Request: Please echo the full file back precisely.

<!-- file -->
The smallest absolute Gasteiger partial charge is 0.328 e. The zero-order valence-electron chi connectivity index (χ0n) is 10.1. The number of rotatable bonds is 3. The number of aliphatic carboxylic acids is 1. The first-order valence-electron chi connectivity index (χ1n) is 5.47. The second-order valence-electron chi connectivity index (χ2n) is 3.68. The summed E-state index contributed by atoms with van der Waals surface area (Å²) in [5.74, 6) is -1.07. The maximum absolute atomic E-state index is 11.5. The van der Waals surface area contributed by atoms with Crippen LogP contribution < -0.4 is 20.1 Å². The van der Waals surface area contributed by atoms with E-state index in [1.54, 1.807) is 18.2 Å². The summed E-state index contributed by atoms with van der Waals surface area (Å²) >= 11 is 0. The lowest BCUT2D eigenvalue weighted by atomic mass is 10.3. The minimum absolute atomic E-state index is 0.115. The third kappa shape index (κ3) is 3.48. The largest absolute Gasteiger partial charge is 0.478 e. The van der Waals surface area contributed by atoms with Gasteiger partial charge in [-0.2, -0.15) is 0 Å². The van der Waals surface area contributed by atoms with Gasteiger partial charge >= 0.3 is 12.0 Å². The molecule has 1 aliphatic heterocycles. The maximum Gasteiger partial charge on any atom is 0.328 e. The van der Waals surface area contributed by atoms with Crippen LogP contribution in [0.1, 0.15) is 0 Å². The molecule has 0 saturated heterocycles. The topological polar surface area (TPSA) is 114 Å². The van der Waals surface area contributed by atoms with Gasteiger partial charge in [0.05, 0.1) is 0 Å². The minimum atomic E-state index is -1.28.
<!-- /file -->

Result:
The smallest absolute Gasteiger partial charge is 0.328 e. The zero-order valence-electron chi connectivity index (χ0n) is 10.1. The number of rotatable bonds is 3. The number of aliphatic carboxylic acids is 1. The first-order valence-electron chi connectivity index (χ1n) is 5.47. The second-order valence-electron chi connectivity index (χ2n) is 3.68. The summed E-state index contributed by atoms with van der Waals surface area (Å²) in [5.74, 6) is -1.07. The maximum absolute atomic E-state index is 11.5. The van der Waals surface area contributed by atoms with Crippen LogP contribution < -0.4 is 20.1 Å². The van der Waals surface area contributed by atoms with E-state index in [1.54, 1.807) is 18.2 Å². The summed E-state index contributed by atoms with van der Waals surface area (Å²) >= 11 is 0. The lowest BCUT2D eigenvalue weighted by atomic mass is 10.3. The minimum absolute atomic E-state index is 0.115. The third kappa shape index (κ3) is 3.48. The largest absolute Gasteiger partial charge is 0.478 e. The van der Waals surface area contributed by atoms with Gasteiger partial charge in [-0.2, -0.15) is 0 Å². The van der Waals surface area contributed by atoms with Gasteiger partial charge >= 0.3 is 12.0 Å². The molecule has 1 aliphatic heterocycles. The maximum Gasteiger partial charge on any atom is 0.328 e. The van der Waals surface area contributed by atoms with Crippen LogP contribution in [0.1, 0.15) is 0 Å². The molecule has 0 saturated heterocycles. The topological polar surface area (TPSA) is 114 Å². The van der Waals surface area contributed by atoms with Gasteiger partial charge in [0.05, 0.1) is 0 Å². The minimum atomic E-state index is -1.28.